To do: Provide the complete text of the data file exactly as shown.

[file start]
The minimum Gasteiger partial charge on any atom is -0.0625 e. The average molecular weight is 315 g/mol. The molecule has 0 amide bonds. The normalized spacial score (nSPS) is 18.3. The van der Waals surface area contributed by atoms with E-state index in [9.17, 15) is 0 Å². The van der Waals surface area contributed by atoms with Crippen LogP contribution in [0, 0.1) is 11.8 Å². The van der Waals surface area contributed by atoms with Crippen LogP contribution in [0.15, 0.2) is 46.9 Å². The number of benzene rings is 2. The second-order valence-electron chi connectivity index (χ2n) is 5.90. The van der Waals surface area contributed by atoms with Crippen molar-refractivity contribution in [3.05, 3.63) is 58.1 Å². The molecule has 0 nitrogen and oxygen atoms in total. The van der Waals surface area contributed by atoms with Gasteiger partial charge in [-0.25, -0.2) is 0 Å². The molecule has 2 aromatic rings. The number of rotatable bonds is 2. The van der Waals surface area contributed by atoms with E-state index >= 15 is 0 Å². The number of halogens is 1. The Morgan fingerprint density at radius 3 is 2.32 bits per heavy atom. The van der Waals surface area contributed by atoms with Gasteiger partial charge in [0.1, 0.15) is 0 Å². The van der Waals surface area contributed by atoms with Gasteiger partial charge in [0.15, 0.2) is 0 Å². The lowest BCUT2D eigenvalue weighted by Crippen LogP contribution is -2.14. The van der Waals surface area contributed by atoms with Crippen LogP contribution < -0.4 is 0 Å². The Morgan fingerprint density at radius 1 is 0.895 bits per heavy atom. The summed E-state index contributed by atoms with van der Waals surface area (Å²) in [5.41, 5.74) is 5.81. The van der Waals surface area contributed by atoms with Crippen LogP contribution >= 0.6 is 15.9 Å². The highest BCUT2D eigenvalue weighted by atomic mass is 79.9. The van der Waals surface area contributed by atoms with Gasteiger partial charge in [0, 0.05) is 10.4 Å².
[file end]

The minimum Gasteiger partial charge on any atom is -0.0625 e. The average molecular weight is 315 g/mol. The molecule has 0 amide bonds. The normalized spacial score (nSPS) is 18.3. The van der Waals surface area contributed by atoms with E-state index in [9.17, 15) is 0 Å². The van der Waals surface area contributed by atoms with Crippen LogP contribution in [0, 0.1) is 11.8 Å². The van der Waals surface area contributed by atoms with Crippen LogP contribution in [0.15, 0.2) is 46.9 Å². The number of benzene rings is 2. The second-order valence-electron chi connectivity index (χ2n) is 5.90. The van der Waals surface area contributed by atoms with Crippen molar-refractivity contribution in [3.05, 3.63) is 58.1 Å². The molecule has 0 nitrogen and oxygen atoms in total. The van der Waals surface area contributed by atoms with Gasteiger partial charge in [-0.25, -0.2) is 0 Å². The molecule has 2 aromatic rings. The number of rotatable bonds is 2. The van der Waals surface area contributed by atoms with E-state index >= 15 is 0 Å². The number of halogens is 1. The Morgan fingerprint density at radius 3 is 2.32 bits per heavy atom. The van der Waals surface area contributed by atoms with Gasteiger partial charge in [0.1, 0.15) is 0 Å². The van der Waals surface area contributed by atoms with Gasteiger partial charge in [0.15, 0.2) is 0 Å². The lowest BCUT2D eigenvalue weighted by Crippen LogP contribution is -2.14. The van der Waals surface area contributed by atoms with Crippen LogP contribution < -0.4 is 0 Å². The Morgan fingerprint density at radius 1 is 0.895 bits per heavy atom. The summed E-state index contributed by atoms with van der Waals surface area (Å²) in [5.41, 5.74) is 5.81. The van der Waals surface area contributed by atoms with Crippen LogP contribution >= 0.6 is 15.9 Å². The highest BCUT2D eigenvalue weighted by atomic mass is 79.9. The van der Waals surface area contributed by atoms with Gasteiger partial charge in [0, 0.05) is 10.4 Å².